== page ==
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Maurice Norman remembers... White Hart Lane

Posted on 21 June 2017  - 10:05

It’s 50 years since defensive lynchpin Maurice Norman was forced to retire – and in this second part of our exclusive interview with one of our all-time greats, we hear the 83-year-old's memories of White Hart Lane.

Maurice, fifth from left, with the rest of the Double-winning team at White Hart Lane in 1961Maurice up against Manchester City's Joe Hayes at the Lane in April, 1960

Maurice joined us in 1955 and played 411 times over the next 10 years, placing him 11th in our all-time list of appearance-makers. He was a key member of our 1961 double-winning side and added the FA Cup in 1962 and European Cup Winners’ Cup in 1963 to his collection of honours.

He won 23 caps for England between 1962-64, including selection for the 1962 World Cup Finals in Chile, but sadly his career came to an untimely end when he badly broke his leg in November, 1965, aged just 31. He battled to recover fitness for 18 months but had to call it a day in the summer of 1967.

Fifty years on, Maurice recently put pen to paper to share his fascinating stories and memories with us. After touching on his arrival here at Spurs in Monday's first instalment of this three-part series, here Maurice discusses what it was like to play at our world-famous home stadium in N17, in addition to recalling those glorious double-winning days of 1961...

What was it like playing in front of 60,000 fans at White Hart Lane in those days?
“There was a unique feeling being involved with the Spurs team but for me, at times, it was also very intimidating. You think you would know what it would be like but the stadium was itself so different from Carrow Road (Norwich City, Maurice’s former club) to me as Tottenham had seating in the stands and it was encased like a bowl on all sides. There were floodlights and evening matches and as I’ve said, the roar from the fans in this amphitheatre was always intoxicating but everyone was there to encourage us. Usually having accepted there would be such fantastic numbers of supporters in the ground we had to put it all aside and get on with playing well. But, we never forgot who we were out there for, the supporters. Without them, there would be no point, no team and no Club.”

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Above: Maurice in action against Manchester United at the Lane in March, 1964.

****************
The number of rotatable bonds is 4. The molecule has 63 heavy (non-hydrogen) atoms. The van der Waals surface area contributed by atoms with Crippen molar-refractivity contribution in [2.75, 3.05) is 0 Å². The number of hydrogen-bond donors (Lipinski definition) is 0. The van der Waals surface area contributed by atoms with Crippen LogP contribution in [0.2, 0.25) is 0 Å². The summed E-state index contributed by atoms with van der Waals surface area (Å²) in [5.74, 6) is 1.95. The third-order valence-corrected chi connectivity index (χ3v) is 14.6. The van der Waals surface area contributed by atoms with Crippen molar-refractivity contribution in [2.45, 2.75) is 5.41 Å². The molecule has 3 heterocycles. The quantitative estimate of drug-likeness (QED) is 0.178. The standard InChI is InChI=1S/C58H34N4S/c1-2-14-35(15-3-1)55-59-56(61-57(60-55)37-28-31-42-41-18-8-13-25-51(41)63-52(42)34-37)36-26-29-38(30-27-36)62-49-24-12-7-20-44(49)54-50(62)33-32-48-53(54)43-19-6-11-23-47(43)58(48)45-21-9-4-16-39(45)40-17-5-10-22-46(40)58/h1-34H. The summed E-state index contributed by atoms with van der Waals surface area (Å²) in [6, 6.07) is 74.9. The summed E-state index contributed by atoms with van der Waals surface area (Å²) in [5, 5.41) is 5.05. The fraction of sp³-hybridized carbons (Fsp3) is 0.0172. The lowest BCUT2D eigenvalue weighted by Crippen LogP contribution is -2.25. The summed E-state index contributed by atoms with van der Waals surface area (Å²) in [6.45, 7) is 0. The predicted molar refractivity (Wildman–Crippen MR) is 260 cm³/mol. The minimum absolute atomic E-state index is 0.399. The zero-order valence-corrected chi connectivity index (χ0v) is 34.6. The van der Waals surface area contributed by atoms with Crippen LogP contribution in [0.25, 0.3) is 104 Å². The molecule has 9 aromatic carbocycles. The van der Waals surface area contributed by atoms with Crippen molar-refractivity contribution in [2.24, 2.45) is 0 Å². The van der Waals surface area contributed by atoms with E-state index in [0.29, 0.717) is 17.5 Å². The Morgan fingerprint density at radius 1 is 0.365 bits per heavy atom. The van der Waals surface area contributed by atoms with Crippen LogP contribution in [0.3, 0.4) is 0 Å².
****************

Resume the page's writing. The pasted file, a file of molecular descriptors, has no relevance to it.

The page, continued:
You must have so many memories of White Hart Lane. Do you have a favourite?
“There really are too many wonderful, spectacular matches to choose from. Naturally, I will never forget the 1960-61 season with the double (and getting married in March, 1961!), the season 1961-62 with the European matches, with the travelling and flying, seeing countries that I’d only heard of. Meeting and playing against fabulous teams and players was at times too much to take in. I suppose that although I was part of those wonderful, magical, stunning matches it is probably true to say ‘The Norfolk Swede’ (my nickname from the players), the ‘country boy’ was always with me.

“I truly cannot pick out one match as there were so many great times – especially the second leg matches of some of the European games when we were sometimes the underdogs, but the fans lifted us with a fervour and almost always with their great support we went through. I remember the supporters going around the pitch before kick-off dressed in white sheets with wings and halos, the Tottenham Angels. That was when the ‘Glory, Glory Hallelujah’ chorus came into being – the Spurs anthem had arrived.”

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What was it like to play in that famous double team and those ‘glory, glory’ European nights in the early 1960s?
“I remember the almost frenetic roar and the supporters, they were buzzing for these games. We began to as well and their energy seemed to lift and take hold of us, pushing us, willing us and forcing us to bigger and better things. We had to win for their sakes. When that roar reached its crescendo, it was quite phenomenal. Also, we wanted to win for Bill Nick. He was firm, dedicated and determined that we would be successful. Because of his tactics and discipline we were more like a family, each helping the other, knowing and understanding what was expected. To be honest, it’s almost impossible to explain the tremendous buzz that we felt. We believed in ourselves and that we would be successful. After all, Danny Blanchflower did say that we’d win the double!”

Make sure you come back here to tottenhamhotspur.com later this week for the third and final part of our interview with Maurice, where he discusses his injury-enforced retirement and speaks about our modern-day supporters…